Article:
Pharmaceutical industry

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Shire takeover completed by Takeda

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Takeda Pharmaceutical has completed its £46bn acquisition of Shire, which will catapult the 237-year-old Japanese group into one of the world’s largest drugmakers with combined revenues of $31bn.

But it will also become one of the world's most indebted drugmakers and has plans to sell up to $10bn in non-core assets.

"It's not our first priority," Weber told a news conference when asked whether Takeda would sell its over-the-counter business.

"We have some businesses outside of Japan where we are not really performing," he said without elaborating further.

Cost-saving deal

Bristol-Myers Squibb is also setting out drugs in the development pipeline with the potential to create $15bn of revenue.

And, of course, there is talk of cost-savings: $2.5bn by 2022.


Bristol-Myers Squibb

As mentioned earlier, the enlarged Bristol-Myers Squibb will have nine products with turnover of more than $1bn in annual sales.

In the documents announcing the deal with Celgene, it points to expertise in :

  • oncology (cancer) treatments - through Opdivo and Yervoy as well as Revlimid and Pomalyst
  • immunology and inflammation, where it says it will be in the top five with products such as Orencia and Otezla
  • cardiovascular expertise through Eliquis

Bristol-Myers Squibb shares slide

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Shares in Bristol-Myers Squibb have fallen 13% in pre-market trading after the announcement of the $74bn takeover of Celgene, whose shares are up 30%.

Celgene shareholders are receiving one Bristol-Myers Squibb share and $50 in cash for each of their shares.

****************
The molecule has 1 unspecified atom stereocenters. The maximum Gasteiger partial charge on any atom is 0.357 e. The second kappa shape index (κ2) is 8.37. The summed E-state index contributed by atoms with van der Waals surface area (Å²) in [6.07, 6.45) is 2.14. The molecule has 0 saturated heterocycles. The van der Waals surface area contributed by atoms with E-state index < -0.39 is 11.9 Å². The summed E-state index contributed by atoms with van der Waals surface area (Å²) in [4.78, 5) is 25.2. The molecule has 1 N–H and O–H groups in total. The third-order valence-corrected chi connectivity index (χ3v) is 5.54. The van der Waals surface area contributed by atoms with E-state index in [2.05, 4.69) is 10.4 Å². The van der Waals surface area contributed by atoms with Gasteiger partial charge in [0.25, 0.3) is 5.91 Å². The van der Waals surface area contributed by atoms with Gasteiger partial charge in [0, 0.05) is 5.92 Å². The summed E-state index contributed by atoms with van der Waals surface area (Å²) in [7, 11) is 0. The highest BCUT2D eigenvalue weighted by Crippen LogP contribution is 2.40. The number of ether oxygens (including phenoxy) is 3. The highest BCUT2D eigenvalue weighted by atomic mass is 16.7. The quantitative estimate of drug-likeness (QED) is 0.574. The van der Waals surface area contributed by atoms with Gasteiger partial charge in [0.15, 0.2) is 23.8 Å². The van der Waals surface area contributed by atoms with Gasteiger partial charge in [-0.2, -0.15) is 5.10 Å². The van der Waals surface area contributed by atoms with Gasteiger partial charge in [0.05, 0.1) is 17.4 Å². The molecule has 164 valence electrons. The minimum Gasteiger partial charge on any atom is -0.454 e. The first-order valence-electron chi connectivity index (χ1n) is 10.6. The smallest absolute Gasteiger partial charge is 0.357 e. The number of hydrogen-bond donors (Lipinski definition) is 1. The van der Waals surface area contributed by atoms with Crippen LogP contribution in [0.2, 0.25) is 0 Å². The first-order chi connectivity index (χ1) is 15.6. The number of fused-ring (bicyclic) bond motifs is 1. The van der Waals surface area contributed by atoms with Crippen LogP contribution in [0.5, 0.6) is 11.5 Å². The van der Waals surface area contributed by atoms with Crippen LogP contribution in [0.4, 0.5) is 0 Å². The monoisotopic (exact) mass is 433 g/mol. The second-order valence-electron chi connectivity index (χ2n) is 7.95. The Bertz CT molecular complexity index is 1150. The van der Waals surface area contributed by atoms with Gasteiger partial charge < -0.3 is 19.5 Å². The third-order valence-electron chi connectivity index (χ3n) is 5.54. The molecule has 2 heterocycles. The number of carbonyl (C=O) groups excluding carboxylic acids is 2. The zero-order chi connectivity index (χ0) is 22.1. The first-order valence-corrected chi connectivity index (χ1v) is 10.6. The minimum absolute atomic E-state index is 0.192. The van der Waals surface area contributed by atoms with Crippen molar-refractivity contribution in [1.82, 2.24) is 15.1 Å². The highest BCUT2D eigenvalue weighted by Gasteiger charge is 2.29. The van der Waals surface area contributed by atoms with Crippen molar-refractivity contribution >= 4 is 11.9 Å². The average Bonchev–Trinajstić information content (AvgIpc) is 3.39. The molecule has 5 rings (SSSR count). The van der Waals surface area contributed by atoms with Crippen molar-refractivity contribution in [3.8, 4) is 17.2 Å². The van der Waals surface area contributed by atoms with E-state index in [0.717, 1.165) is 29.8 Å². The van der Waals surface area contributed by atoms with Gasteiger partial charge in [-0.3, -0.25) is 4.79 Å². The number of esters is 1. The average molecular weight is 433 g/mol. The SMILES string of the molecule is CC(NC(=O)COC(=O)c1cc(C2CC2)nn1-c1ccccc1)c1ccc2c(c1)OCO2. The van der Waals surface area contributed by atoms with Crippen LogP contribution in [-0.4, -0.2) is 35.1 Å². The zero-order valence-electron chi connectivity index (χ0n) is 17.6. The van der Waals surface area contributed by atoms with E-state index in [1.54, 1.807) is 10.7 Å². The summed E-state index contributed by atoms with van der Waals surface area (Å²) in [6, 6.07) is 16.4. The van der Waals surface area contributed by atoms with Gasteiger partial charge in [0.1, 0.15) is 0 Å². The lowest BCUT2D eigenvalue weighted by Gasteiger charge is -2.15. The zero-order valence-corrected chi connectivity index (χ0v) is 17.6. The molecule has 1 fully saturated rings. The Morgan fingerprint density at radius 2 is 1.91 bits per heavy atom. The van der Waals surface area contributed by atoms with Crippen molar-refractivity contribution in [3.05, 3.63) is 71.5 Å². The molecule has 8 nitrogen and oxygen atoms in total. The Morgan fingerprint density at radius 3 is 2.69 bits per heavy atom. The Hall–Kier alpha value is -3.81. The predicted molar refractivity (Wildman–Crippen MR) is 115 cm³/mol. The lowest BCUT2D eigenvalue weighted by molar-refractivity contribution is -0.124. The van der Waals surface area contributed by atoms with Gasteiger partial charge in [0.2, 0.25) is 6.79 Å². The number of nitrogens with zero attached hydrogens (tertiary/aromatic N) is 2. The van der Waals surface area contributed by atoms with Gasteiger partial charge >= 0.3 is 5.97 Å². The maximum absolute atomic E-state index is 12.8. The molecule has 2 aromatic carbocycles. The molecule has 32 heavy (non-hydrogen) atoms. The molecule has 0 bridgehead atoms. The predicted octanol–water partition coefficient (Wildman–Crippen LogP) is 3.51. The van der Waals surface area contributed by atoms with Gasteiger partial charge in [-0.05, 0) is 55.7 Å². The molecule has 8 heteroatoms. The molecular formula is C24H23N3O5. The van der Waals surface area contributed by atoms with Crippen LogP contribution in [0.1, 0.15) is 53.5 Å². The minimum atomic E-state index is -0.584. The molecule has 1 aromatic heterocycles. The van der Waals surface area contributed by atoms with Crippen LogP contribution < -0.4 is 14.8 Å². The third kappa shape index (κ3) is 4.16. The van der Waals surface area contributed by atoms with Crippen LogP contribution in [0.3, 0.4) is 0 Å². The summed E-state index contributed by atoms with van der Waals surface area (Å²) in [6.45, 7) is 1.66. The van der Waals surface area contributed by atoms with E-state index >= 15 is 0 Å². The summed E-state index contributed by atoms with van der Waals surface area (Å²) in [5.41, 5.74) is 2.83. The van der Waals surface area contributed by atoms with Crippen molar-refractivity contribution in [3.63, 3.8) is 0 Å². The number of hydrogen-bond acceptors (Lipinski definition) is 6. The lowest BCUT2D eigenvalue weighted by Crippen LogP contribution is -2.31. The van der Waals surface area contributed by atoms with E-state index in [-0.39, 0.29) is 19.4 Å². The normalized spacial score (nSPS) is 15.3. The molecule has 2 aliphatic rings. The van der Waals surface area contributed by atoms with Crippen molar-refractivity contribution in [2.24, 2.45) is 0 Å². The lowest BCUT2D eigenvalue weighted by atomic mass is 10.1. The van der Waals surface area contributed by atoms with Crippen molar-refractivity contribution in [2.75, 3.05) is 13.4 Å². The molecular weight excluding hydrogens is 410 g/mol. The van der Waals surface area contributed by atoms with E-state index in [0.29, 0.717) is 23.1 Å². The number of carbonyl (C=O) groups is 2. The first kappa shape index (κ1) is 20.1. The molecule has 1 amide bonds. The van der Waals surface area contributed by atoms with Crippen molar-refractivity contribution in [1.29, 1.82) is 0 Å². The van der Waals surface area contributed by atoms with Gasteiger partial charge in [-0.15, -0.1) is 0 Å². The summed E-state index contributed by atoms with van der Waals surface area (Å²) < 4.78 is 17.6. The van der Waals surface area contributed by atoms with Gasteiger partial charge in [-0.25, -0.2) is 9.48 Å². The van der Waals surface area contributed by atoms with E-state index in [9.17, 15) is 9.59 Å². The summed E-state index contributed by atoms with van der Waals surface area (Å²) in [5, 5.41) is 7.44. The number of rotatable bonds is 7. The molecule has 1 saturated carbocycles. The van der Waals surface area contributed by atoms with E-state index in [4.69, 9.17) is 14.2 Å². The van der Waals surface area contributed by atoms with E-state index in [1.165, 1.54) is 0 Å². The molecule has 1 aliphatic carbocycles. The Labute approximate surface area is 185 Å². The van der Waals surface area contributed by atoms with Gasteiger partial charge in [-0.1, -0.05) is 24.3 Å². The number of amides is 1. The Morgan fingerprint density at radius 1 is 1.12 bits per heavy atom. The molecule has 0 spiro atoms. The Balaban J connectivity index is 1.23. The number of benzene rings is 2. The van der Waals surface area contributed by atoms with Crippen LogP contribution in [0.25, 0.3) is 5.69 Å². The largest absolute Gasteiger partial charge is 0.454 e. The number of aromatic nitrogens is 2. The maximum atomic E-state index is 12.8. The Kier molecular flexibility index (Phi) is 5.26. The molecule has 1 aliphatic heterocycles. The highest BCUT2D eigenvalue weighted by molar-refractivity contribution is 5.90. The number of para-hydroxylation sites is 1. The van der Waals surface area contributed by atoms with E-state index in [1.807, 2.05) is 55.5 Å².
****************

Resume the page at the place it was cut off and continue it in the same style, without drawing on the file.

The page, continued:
The share prices of other pharmaceutical companies are rising. For instance, GlaxoSmithKline which had been trading lower on the day is now up almost 1%.

More on the Bristol-Myers/Celgene deal

Bristol-Myers shareholders will own about 69% of the merged company, with 31% owned by Celgene shareholders.

Giovanni Caforio, chief executive of Bristol-Myers Squibb, said: “As a combined entity, we will enhance our leadership positions across our portfolio, including in cancer and immunology and inflammation. We will also benefit from an expanded early- and late-stage pipeline that includes six expected near-term product launches. Together, our pipeline holds significant promise for patients, allowing us to accelerate new options through a broader range of cutting-edge technologies and discovery platforms”.

Breaking$74bn pharmaceutical deal

Pharmaceutical company Bristol-Myers Squibb is taking over rival Celgene in a deal worth $74bn (£59bn).

The first major takeover of the year will create a company that will have nine blockbuster drugs with annual sales of more than $1bn.

No Deal Brexit risk causes drugs stockpiling

BBC Radio 5 live

Wake Up To Money

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The Pharmaceutical Services Negotiating Committee (PSNC) says the prospect of a No Deal Brexit is causing stockpiling.

The organisation that negotiates drug pricing on behalf of pharmacies told Wake Up To Money that Brexit is already affecting the supply and price of key generic drugs

The PSNC has already warned MPs on the health and social care select committee about the situation.

In October the government asked drug manufacturers to start stockpiling a six-week supply of drugs.

Simon Dukes, chief executive of the PSNC, told BBC 5 live's Wake Up To Money: "Anecdotally, stockpiling is happening in other parts of the supply chain and that may well be exacerbating some of the other supply issues we are seeing."